An Interview with Sir Kim Darroch

Written by Megan Lupton. Interview by Mark Matthews

Sir Kim Darroch, former British Ambassador to the United States of America and esteemed politics speaker, sat down in this exciting interview to discuss the turbulent geopolitical landscape. With over three decades of experience in the civil service, he has been on the frontlines of several national security crises. Discover how politics has changed over that period and the importance of cyber security in national security. 

As an experienced civil servant, how has politics changed since you first joined the Government? 

“Quite a lot has changed. I mean, politics has become sharper-edged; it’s become less polite, less decorous. It’s become more adversarial, I think. Senior civil servants in top positions now face much more public exposure than they used to. You’ve seen with the current government in the last couple of years, a number of very senior civil servants have been pushed to resign, out of sympathy with the Government’s policies and intentions.

“That didn’t happen 40 years ago; the single biggest change is in the media landscape. I was in the press office, in the foreign office, very early in my career back in the late 1970s – I’m that old! In those days, there was ITV and BBC and the national newspapers; that was it. Nowadays, you have a multiplicity of TV channels, you have these 24-hour news channels competing with one another, and you have social media, which also has massively changed the media landscape. 

“So, the pressure now from the media is much more intense than it used to be. The news cycle is 24 hours, 7 days a week and the pressure that comes from [the media] for instant government reactions to almost any significant event, around the world, it’s really intense. Let me tell you, my experience is that having to respond or react instantly to some event somewhere before you fully understood what is going on with all those ramifications doesn’t make for good policy, it just makes things a lot more difficult.”

Why is cyber such an important aspect of our national security defences?

“I remember, as a National Security Advisor, going down to [the Government Communications Headquarters] in Cheltenham and being shown on the screen just how many cyber-attacks there were on UK communications, over the course of a few hours. It was extraordinary and shocking to see just how much of this was going on!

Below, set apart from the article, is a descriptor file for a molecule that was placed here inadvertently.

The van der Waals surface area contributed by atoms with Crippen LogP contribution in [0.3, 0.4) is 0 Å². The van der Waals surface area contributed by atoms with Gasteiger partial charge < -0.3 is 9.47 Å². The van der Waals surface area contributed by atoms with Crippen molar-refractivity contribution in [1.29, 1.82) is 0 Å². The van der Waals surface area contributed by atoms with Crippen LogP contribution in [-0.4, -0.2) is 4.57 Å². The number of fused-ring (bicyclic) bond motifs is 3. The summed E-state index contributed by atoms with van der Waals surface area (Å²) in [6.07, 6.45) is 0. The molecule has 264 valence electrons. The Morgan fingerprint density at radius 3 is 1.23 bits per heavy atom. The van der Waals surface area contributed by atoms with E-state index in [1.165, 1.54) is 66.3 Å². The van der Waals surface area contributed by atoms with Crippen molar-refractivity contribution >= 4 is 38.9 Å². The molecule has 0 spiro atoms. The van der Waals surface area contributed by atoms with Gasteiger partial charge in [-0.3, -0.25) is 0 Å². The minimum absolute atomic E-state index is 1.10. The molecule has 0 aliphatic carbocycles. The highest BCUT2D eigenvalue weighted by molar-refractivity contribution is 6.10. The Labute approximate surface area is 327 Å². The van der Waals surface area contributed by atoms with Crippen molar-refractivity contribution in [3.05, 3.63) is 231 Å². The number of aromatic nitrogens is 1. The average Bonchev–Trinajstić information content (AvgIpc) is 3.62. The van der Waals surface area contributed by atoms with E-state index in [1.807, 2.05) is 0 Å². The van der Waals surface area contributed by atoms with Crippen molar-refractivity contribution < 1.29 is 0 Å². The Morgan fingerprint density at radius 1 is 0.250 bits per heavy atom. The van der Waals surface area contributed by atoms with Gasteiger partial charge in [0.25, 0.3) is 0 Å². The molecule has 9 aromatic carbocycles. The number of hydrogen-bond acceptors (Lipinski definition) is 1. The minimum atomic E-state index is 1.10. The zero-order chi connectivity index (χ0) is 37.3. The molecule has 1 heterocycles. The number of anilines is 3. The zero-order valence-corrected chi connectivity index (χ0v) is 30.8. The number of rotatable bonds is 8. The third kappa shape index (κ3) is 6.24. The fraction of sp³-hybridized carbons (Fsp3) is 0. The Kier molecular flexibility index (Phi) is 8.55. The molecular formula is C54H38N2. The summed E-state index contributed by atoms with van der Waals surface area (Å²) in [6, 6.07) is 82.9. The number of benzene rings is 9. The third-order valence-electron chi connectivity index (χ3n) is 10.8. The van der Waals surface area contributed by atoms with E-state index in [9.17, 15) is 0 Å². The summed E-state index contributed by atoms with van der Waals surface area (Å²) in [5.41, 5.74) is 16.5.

“So, the answer is that cyber was important then, and it’s even more important now; the Government has put a lot more resources into our cyber defences. This, in the first place, is about protecting government and military communications. It’s also about educating our businesses, and our corporate sector on how to protect their confidential information because, for them, information about new technology and new products is extraordinarily valuable.

“They need to defend themselves because there are certainly attacks going on all the time. So, cyber is now a very, very big part of the national security scene for us and other countries around the world.”

What are your reflections on our current geopolitical landscape? 

“I have to be frank here and say that I don’t think the geopolitical landscape is in a good place. I think the world is as uncertain, as troubled, and as dangerous as it has been at any point in the last 40 years. We now have war in Europe of a scale not seen since the Second World War, we have massive economic uncertainty around the world. We have the nightmare of climate change looming over us and so far, the global response to that is inadequate. 

“I think we’re also seeing the stalling of globalisation. Globalisation is, in some people’s minds, a bad thing, but the reality is, it has brought unprecedented global prosperity over the last few decades. The combination of all the factors that I’ve mentioned means that it is now, if not completely, stalled. It is slowing down. 

“You’re going to have to get used to a world in which economies aren’t growing at the rate they used to, in which you have people like Vladimir Putin invading neighbours with no reason other than increasing their own territory. It’s not something we’ve seen since the Second World War, that’s not to mention problems like international terrorism. 

“So, I think it’s quite a bleak landscape. I think it needs really good leadership around the world to tackle these problems and these challenges, I’m not sure we’ve got that. Of course, I would say this as a former diplomat, but diplomacy is more important than ever.”This exclusive interview with Lord Kim Darroch was conducted by Mark Matthews.

Megan has managed the internal content for Champions Speakers since 2019 when she joined the company as a Digital Copywriter. In 2020, she progressed to Content Executive, and only a year later, Megan was promoted to Senior Content Executive, where she now manages the Champions Speakers YouTube channel and PR outreach.

Continuing her passion for writing, Megan started a PhD at De Montfort University in October 2021. She previously earned her Bachelor of Arts in Film & Creative Writing at the University of Essex and her Masters of Arts in Creative Writing from Teesside University. In her current course, Megan is studying the ethics of such digital forms as podcasts and is conducting metafictional research on the creative process.

In her role, Megan has interviewed several exciting names including Dr Alex George and Sir Mo Farah. She is particularly passionate about LGBTQ+ pride and female empowermentdigital media and journalism – topics Megan enjoys writing about at Champions and researching for her PhD.

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